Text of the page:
In the era of strategic competition, debate about how to preserve the international rules-based order without provoking a catastrophic conflict continues unabated. Following the invasion of Ukraine, concerns around Taiwan have made the stakes in these debates only more tangible. To answer the critical question about how to avoid great power conflict, former White House staffer Dr William Inboden argues we should look to the past and, specifically, US President Ronald Reagan’s role in the waning days of the Cold War. What lessons from President Reagan’s foreign policy apply to current tensions in the Indo-Pacific? How should the United States work with allies and approach economic realities in the Indo-Pacific? What would Reagan do about Xi Jinping?
To discuss these questions, the United States Studies Centre hosted an in-person event featuring USSC Visiting Fellow Dr William Inboden, Executive Director and William Powers, Jr. Chair at the Clements Center for National Security at the University of Texas-Austin, and author of The Peacemaker: Ronald Reagan, The Cold War, and the World on the Brink, in conversation with USSC CEO Dr Michael Green.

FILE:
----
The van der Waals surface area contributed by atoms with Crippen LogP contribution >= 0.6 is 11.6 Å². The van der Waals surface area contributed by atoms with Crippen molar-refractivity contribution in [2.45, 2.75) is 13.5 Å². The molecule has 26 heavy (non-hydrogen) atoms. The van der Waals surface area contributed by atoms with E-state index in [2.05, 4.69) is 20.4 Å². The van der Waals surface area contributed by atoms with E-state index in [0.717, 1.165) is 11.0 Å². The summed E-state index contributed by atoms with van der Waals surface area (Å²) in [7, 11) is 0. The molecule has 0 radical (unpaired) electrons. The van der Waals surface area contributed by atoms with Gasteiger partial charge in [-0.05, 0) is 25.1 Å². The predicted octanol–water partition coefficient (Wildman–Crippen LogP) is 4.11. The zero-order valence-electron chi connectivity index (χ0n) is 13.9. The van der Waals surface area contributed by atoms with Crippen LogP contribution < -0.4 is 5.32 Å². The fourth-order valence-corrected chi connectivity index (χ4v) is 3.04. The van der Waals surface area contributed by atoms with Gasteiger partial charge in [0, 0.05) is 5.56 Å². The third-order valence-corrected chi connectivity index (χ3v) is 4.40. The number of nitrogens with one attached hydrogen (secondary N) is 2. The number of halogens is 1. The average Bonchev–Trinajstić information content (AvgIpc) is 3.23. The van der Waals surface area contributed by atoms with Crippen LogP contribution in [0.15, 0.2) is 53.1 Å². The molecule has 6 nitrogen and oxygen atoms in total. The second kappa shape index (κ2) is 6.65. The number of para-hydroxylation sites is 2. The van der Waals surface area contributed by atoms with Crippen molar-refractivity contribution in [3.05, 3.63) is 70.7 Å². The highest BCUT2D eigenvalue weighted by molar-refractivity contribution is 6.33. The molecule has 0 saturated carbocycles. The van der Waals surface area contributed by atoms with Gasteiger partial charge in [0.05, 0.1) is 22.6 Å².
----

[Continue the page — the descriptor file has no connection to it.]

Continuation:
Dr William Inboden joined the University of Texas-Austin faculty after many years of service as a policymaker in Washington DC, including as senior director for strategic planning on the National Security Council, on the State Department's Policy Planning Staff and as a congressional staff member. He is also a distinguished scholar at the Strauss Center for International Security and Law, a National Intelligence Council associate and serves on the CIA's Historical Advisory Panel and the State Department's Historical Advisory Committee.